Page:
Both Morris Bender and his brother, Israel Bender, immigrants from the Ukraine who settled in Philadelphia in the early part of the 20th century, were extremely prominent in their fields. Israel Bender, who died last year at age 97, was a dentist and a pioneer in endodontics. He was still lecturing in dentistry at the time of his death. “Both brothers went to the University of Pennsylvania and were the first physicians in the family, and after that, everybody followed,” Dr. Bender said.
“Three of my cousins – Andrew Bender, Norman Leopold, and Stephen Sacks – became neurologists, influenced by my father's enthusiasm. My brother-in-law, Dr. Martin Steiner, is also a neurologist. He and my cousins Andrew Bender and Stephen Sacks all trained under my father at Mount Sinai; Norman Leopold trained elsewhere. My brother Barnaby became a dentist and was mentored by my uncle Israel; my sister Leila trained at Mount Sinai and became a psychiatrist; and my daughter, Melissa, is a fellow in infectious diseases at Massachusetts General Hospital.”
Although Adam Bender pursued his father's specialty, he drew the line at sharing a subspecialty. While Morris Bender's primary interests were in cortical neurology, particularly eye movement and perception, after his medical residency at the Columbia Service at Harlem Hospital Center and a neurology residency at Columbia's Neurological Institute in New York, NY, Adam chose to specialize in neuromuscular disease.
“I did this for two reasons. First, I had the honor to go to the NIH after residency. There, the only clinical neurology specialty available in the Medical Neurology branch was nerve and muscle disease, headed by W. King Engel,” he said. “Second, I realized it was an area where I could have my own turf, a subspecialty of neurology that my father didn't know much about. He considered it a medical subspecialty!”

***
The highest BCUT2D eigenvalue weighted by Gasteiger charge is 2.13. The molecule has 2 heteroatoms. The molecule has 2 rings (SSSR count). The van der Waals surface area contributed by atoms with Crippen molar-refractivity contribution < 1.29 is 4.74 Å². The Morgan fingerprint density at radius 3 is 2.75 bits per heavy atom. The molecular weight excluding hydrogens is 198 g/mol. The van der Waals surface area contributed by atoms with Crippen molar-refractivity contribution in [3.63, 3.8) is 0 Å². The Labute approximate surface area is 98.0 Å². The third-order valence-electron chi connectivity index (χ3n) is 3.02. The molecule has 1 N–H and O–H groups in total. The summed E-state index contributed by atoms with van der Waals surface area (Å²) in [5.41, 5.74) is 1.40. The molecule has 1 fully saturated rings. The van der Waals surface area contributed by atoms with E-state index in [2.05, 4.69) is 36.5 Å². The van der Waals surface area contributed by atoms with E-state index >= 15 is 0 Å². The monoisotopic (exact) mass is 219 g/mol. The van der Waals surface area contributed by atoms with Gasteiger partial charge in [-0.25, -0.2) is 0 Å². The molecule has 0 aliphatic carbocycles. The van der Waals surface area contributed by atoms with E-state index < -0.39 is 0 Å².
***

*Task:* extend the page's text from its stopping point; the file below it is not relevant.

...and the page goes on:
INFLUENCES ON PRACTICE AND TEACHING
By the time Adam joined the faculty at Mount Sinai School of Medicine in 1975, Morris Bender had retired as Chief of Neurology, though he remained on the faculty. “Shortly after I got there, I wrote one paper with him, on a child with neuromuscular disease that he referred to me. I worked the child up and we wrote a paper together that was published in Neurology in 1977. He was very happy that we had published a paper together,” Dr. Bender said. It was the only joint paper they were to publish; Morris Bender died in 1983.
“His way of thinking influenced my approach to neurology very strongly. I am very skeptical of things that can't be proven and have a very careful clinical eye,” said Dr. Bender. “My teaching style is also very similar to his. He would tell me, ‘When you lecture, always assume that you're talking to someone who knows absolutely nothing about the field. Never assume a fund of knowledge, always explain everything you're doing and keep it extremely simple.’ I try to get down to the basics and lecture so that people really understand what I'm saying. I don't say diaphoresis when I mean sweating. I teach as if I'm talking to people, not lecturing them. That comes from my father; he was an extremely good teacher and he inspired a tremendous amount of loyalty in his staff and students.”
Like many neurologists with parents in the field, Dr. Bender said that the most important lesson he learned from his father was this: “You learn from the patient. Every patient is an individual, and the patient is the best textbook and the best research article.”